But the mean, nasty staff - now they were a different story. Just kidding. Whoever thought our staff was mean and nasty certainly wasn't there all the way, because our staff was truly the greatest. They might have been inexperienced compared to all of the staffs at camps who are tough, have years under their belts, and who make their campers go to bed at nine 'o clock. But ours was the coolest. We had to be in our dorms by ten, but we all knew that our counselors would let us stay up and chat in our rooms until dawn if we so pleased. Our staff was really the best. Hands down. Honest-to-goodness. No kidding. They knew that they were giving us campers far more freedom than other camps, but that was fine with us. Only we'd know that when more responsibility is given, more responsibility rises. When much is required, much is received.

I have always considered myself a person interested in politics, but I don't think anything could have prepared me for the shocking immersion into the political world I'd experience once I arrived. Right after my arrival I discovered that I was a senator from Virginia and expected to be in congress every single day. In our first session I discovered just how important parliamentary procedure actually was. I'd always thought of it as some funny joke movies sported and TV talked about, but that didn't really happen. I knew it existed, but hadn't a clue how strictly it would be upheld. After observing the firm, collected public rebuke of various congressmen and women by our chairman, I decided that for the first day or so, I'd remain quiet and learn about the proceedings. My little sister, Rachel, who had accompanied me, sat still by my side in complete awe as home schooled twelve-year-olds rose to their feet and began eloquent debates, or presented well-written bills.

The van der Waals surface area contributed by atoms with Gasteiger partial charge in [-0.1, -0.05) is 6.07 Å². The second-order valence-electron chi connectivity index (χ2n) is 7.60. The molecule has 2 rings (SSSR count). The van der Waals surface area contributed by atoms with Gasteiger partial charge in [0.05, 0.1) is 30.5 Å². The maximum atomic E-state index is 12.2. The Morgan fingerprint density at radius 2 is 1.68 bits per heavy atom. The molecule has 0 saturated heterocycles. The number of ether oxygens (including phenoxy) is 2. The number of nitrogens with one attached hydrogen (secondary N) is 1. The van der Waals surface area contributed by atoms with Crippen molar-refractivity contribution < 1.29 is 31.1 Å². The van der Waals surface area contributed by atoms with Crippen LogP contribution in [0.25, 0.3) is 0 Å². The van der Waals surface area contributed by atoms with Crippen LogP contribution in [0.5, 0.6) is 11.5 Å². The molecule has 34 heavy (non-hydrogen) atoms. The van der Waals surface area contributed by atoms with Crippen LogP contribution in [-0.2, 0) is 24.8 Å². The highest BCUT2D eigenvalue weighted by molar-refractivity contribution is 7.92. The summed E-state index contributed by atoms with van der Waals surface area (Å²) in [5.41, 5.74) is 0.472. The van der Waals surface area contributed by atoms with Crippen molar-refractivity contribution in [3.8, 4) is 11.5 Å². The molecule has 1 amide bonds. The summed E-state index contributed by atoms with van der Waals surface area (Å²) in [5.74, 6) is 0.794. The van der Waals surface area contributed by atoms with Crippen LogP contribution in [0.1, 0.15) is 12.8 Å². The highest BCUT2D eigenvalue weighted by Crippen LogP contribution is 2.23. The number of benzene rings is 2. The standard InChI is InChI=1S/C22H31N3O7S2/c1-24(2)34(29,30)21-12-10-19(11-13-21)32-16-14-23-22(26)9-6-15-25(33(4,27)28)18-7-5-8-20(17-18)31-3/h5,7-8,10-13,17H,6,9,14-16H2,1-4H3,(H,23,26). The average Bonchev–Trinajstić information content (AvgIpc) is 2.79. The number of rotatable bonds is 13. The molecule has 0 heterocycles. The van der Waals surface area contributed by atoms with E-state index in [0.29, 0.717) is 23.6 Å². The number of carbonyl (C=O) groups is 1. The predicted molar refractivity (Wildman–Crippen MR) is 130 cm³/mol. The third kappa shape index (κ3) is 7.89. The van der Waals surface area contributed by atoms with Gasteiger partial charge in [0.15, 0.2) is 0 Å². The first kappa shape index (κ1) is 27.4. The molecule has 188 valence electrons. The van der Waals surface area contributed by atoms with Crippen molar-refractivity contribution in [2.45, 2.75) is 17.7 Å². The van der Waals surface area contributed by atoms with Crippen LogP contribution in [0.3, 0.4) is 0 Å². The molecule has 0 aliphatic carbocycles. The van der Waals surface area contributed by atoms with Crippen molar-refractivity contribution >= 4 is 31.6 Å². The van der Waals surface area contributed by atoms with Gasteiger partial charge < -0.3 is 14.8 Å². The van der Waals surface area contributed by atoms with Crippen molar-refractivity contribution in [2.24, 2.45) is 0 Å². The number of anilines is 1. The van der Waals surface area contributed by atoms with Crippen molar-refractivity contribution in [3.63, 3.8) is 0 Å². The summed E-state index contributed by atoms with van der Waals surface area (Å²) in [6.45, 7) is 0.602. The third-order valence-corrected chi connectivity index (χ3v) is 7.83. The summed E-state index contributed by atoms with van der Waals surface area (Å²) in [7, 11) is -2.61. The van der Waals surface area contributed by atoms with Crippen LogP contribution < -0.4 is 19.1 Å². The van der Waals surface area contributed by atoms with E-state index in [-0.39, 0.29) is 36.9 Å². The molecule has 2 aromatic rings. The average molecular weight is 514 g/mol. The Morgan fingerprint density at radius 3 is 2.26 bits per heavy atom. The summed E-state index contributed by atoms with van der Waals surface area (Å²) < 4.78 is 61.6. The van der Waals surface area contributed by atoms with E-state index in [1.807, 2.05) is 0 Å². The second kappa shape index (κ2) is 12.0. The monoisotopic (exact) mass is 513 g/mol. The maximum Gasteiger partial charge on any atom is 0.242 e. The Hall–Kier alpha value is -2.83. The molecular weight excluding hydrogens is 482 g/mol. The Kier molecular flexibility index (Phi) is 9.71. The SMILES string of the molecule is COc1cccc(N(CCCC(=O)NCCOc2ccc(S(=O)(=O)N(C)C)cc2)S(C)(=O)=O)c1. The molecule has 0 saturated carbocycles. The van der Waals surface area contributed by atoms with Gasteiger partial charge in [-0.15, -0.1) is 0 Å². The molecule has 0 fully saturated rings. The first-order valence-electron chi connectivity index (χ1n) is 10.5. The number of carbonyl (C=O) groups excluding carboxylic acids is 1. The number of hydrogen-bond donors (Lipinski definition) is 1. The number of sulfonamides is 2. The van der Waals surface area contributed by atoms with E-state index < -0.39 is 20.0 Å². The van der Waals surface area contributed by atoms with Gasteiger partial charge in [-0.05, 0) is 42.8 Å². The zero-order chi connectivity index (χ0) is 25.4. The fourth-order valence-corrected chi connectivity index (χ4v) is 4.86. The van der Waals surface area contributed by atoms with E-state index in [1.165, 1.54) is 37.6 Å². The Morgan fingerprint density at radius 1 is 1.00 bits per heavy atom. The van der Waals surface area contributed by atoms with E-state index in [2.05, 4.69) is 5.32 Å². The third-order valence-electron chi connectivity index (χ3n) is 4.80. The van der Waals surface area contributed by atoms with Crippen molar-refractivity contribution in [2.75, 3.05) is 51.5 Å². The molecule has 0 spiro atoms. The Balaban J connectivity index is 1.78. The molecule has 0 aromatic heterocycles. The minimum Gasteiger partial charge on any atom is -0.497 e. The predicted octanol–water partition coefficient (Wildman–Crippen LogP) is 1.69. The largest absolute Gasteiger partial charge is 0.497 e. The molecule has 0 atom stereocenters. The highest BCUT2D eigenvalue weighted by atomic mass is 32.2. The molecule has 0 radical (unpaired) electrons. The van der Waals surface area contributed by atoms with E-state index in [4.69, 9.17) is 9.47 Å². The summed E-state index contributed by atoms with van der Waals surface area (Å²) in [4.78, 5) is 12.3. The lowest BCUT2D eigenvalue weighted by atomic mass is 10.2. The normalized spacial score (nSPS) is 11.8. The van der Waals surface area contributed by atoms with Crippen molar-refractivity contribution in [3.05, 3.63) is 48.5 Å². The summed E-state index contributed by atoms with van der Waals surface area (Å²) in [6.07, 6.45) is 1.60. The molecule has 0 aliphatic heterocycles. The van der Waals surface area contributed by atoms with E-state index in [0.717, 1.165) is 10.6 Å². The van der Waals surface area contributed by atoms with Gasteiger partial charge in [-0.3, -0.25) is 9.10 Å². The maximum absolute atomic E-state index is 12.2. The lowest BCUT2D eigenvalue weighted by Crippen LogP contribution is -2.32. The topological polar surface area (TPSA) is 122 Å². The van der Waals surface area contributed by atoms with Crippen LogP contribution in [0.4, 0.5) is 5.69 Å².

We discovered that one person at camp would become camp president, and with that, we began our search for our favorite candidate. At that point there was probably about ten kids running - but that would be eliminated quite a bit by the second day - the primaries. (This was definitely, like they had said, life in the political fast lane!) But this was just the political side of camp.

Every day after breakfast, we'd head down to the Town Hall (actually the basement of our dorm) to hear from an inspiring speaker. There were so many of them - who spoke on so many different topics - that at first I felt a little flabbergasted - and I am only now gathering my thoughts in a sane manner to restate them to you. :)

Michael Smith, president and co-founder of HSLDA. Says enough. Christopher Klicka, lead attorney with HSLDA and a man with the most amazing testimonies of God's grace. Kristen Wright with Parental Rights - a group to amend the constitution to make it more explicit regarding the rights of parents.

So many people I've only heard about but longed to see in person, in other words.

Alex and Brett Harris, the incredible authors of Do Hard Things and the founders of TheRebelution.com, also spoke to us, but in a completely different way than what I'd expected. Somewhat like how they speak on their well-known Do Hard Things tour except slightly more informal, the brothers bounced off of each other in a humorous and captivating way - quietly convincing their audience of the truths they presented. They told their story. A story of two teenagers floating aimlessly along in life until they were rudely awakened with the message that has changed their life and those they have shared it with. I'd heard this story before, but somehow it seemed so much more powerful coming right from them. They're normal guys, but it's their completely abnormal message that is moving a generation to rise from lethargy and into faithfulness.